Stop SOPA and PIPA

There seems to be a growing consensus that the SOPA and PIPA may be DOA. That’s OK by us.

The recent Internet-led protest movement against the Stop Online Piracy Act and the Protect Intellectual Property Act clearly has had a profound effect on support for these chilling pieces of legislation. What’s astonishing is that the protests appear to have caught Washington by surprise. According to a report in PC World, neither supporters nor opponents of the bills “anticipated the response by Internet users.” Likewise, the rallying effect of protests led by Wikipedia, Google and other companies stunned the nation’s lawmakers.

Sadly, it is clear that Washington remains firmly entrenched in the 20th century, with very little sense of how these two pieces of legislation could have a chilling effect on free speech, stifle creativity and innovation and expand government intervention in the free marketplace.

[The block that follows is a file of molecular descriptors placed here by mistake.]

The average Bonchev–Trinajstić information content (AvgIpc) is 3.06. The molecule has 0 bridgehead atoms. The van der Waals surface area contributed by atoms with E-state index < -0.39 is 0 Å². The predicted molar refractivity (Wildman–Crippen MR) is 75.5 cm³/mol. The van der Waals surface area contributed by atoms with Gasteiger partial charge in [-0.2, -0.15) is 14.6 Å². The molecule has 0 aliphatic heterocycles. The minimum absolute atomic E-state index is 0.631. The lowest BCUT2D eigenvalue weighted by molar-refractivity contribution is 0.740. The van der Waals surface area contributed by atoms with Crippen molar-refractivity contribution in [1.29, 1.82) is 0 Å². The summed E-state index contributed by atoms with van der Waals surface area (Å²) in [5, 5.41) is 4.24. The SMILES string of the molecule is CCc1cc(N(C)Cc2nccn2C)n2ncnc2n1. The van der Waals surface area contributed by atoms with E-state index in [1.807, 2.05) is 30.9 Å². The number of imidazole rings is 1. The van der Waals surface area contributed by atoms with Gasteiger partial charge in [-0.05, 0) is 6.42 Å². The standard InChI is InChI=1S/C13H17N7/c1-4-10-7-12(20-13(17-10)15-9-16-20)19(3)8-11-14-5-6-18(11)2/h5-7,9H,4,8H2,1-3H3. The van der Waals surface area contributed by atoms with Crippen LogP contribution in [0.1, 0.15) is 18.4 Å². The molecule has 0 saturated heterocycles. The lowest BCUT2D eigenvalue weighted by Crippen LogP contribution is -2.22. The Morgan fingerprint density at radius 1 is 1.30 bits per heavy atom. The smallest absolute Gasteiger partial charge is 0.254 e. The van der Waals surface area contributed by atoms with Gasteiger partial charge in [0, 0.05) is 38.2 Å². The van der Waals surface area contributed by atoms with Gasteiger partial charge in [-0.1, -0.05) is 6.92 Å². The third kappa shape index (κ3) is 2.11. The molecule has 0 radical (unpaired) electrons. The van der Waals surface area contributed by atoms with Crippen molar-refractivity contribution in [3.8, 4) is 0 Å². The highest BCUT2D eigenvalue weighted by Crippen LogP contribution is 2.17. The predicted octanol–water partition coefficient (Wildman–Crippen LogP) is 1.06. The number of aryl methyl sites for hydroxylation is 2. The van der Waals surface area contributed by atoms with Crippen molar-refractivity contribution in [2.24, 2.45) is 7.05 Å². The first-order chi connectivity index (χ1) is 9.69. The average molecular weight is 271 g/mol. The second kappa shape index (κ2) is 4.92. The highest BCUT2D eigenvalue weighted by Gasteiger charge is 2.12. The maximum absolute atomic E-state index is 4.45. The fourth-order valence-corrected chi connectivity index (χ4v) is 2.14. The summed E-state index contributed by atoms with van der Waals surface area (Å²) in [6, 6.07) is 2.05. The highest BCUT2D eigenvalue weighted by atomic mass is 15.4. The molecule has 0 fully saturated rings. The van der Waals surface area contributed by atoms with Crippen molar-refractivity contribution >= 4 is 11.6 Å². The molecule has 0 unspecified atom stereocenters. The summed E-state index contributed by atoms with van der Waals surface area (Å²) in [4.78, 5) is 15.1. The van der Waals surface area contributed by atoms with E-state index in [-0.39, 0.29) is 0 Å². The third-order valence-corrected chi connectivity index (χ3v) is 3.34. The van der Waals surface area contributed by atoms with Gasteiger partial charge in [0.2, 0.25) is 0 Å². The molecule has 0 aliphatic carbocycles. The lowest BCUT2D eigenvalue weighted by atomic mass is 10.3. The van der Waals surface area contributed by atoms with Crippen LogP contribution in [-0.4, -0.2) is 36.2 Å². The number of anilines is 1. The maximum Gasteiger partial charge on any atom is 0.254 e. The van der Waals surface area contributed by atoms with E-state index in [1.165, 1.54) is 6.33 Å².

The legislation’s supporters further publicized their absolute cluelessness by assuming that they could railroad SOPA (the House bill) and PIPA (the Senate version) through Capitol Hill using the lobbying equivalent of Rust Belt technology. They rented big-shot lobbyists and depended on the clout of well-connected spokesmen like former Connecticut Senator Chris Dodd, who has moved from the Hill to be chairman and CEO of the Motion Picture Association of America.

That’s how most legislation gets passed. But SOPA and PIPA aren’t run-of-the-mill pieces of legislation. With their broad implications for free speech, they have incited a virtual rebellion among citizens who clearly know more about the Internet than the men and women who grace the U.S. Senate and House of Representatives. Thirteen million Internet users took part in the recent on-line protest against SOPA and PIPA. Three million emails poured into the inboxes of members of Congress in a single day.

If you didn’t count on this kind of response—and Congress clearly didn’t—it follows that you simply don’t understand the brave new world of the web. And if that’s the case, you should not be regulating it.

But even if Washington were better-informed, the legislation is what it is—an assault on free speech and unfettered access to information. These bills deserve a quick burial.

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